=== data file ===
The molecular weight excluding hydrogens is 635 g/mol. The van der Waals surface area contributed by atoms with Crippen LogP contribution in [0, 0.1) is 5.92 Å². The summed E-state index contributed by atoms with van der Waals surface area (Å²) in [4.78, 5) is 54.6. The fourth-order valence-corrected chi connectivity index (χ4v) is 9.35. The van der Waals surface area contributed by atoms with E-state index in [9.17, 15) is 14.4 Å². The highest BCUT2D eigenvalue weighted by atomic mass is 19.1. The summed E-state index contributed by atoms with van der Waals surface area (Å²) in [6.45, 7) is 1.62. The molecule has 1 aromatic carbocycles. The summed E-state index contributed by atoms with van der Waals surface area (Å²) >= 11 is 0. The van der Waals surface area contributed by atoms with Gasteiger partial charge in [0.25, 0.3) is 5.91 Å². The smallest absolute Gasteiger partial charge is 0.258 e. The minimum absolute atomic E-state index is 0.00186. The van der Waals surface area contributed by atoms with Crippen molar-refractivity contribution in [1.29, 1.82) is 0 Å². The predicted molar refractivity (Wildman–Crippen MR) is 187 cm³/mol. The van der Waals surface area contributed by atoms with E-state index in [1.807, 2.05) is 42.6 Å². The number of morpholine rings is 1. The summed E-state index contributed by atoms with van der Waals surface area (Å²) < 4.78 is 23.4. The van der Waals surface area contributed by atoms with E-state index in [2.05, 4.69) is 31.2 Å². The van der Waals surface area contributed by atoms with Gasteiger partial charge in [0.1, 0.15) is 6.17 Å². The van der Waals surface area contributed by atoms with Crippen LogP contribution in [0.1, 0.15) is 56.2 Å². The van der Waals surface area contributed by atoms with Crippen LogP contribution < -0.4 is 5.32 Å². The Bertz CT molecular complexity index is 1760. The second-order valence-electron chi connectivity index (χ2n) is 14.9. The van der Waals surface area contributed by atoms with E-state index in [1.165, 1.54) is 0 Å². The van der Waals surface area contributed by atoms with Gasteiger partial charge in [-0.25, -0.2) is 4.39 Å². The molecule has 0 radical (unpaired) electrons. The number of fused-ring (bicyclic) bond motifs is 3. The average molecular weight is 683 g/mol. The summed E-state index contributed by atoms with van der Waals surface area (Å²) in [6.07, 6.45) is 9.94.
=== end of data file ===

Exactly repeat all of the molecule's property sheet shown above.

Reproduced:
The molecular weight excluding hydrogens is 635 g/mol. The van der Waals surface area contributed by atoms with Crippen LogP contribution in [0, 0.1) is 5.92 Å². The summed E-state index contributed by atoms with van der Waals surface area (Å²) in [4.78, 5) is 54.6. The fourth-order valence-corrected chi connectivity index (χ4v) is 9.35. The van der Waals surface area contributed by atoms with E-state index in [9.17, 15) is 14.4 Å². The highest BCUT2D eigenvalue weighted by atomic mass is 19.1. The summed E-state index contributed by atoms with van der Waals surface area (Å²) in [6.45, 7) is 1.62. The molecule has 1 aromatic carbocycles. The summed E-state index contributed by atoms with van der Waals surface area (Å²) >= 11 is 0. The van der Waals surface area contributed by atoms with Gasteiger partial charge in [0.25, 0.3) is 5.91 Å². The smallest absolute Gasteiger partial charge is 0.258 e. The minimum absolute atomic E-state index is 0.00186. The van der Waals surface area contributed by atoms with Crippen molar-refractivity contribution in [1.29, 1.82) is 0 Å². The predicted molar refractivity (Wildman–Crippen MR) is 187 cm³/mol. The van der Waals surface area contributed by atoms with E-state index in [1.807, 2.05) is 42.6 Å². The number of morpholine rings is 1. The summed E-state index contributed by atoms with van der Waals surface area (Å²) < 4.78 is 23.4. The van der Waals surface area contributed by atoms with E-state index in [2.05, 4.69) is 31.2 Å². The van der Waals surface area contributed by atoms with Gasteiger partial charge in [0.1, 0.15) is 6.17 Å². The van der Waals surface area contributed by atoms with Crippen LogP contribution in [0.1, 0.15) is 56.2 Å². The van der Waals surface area contributed by atoms with Crippen LogP contribution < -0.4 is 5.32 Å². The Bertz CT molecular complexity index is 1760. The second-order valence-electron chi connectivity index (χ2n) is 14.9. The van der Waals surface area contributed by atoms with E-state index in [1.165, 1.54) is 0 Å². The van der Waals surface area contributed by atoms with Gasteiger partial charge in [-0.25, -0.2) is 4.39 Å². The molecule has 0 radical (unpaired) electrons. The number of fused-ring (bicyclic) bond motifs is 3. The average molecular weight is 683 g/mol. The summed E-state index contributed by atoms with van der Waals surface area (Å²) in [6.07, 6.45) is 9.94.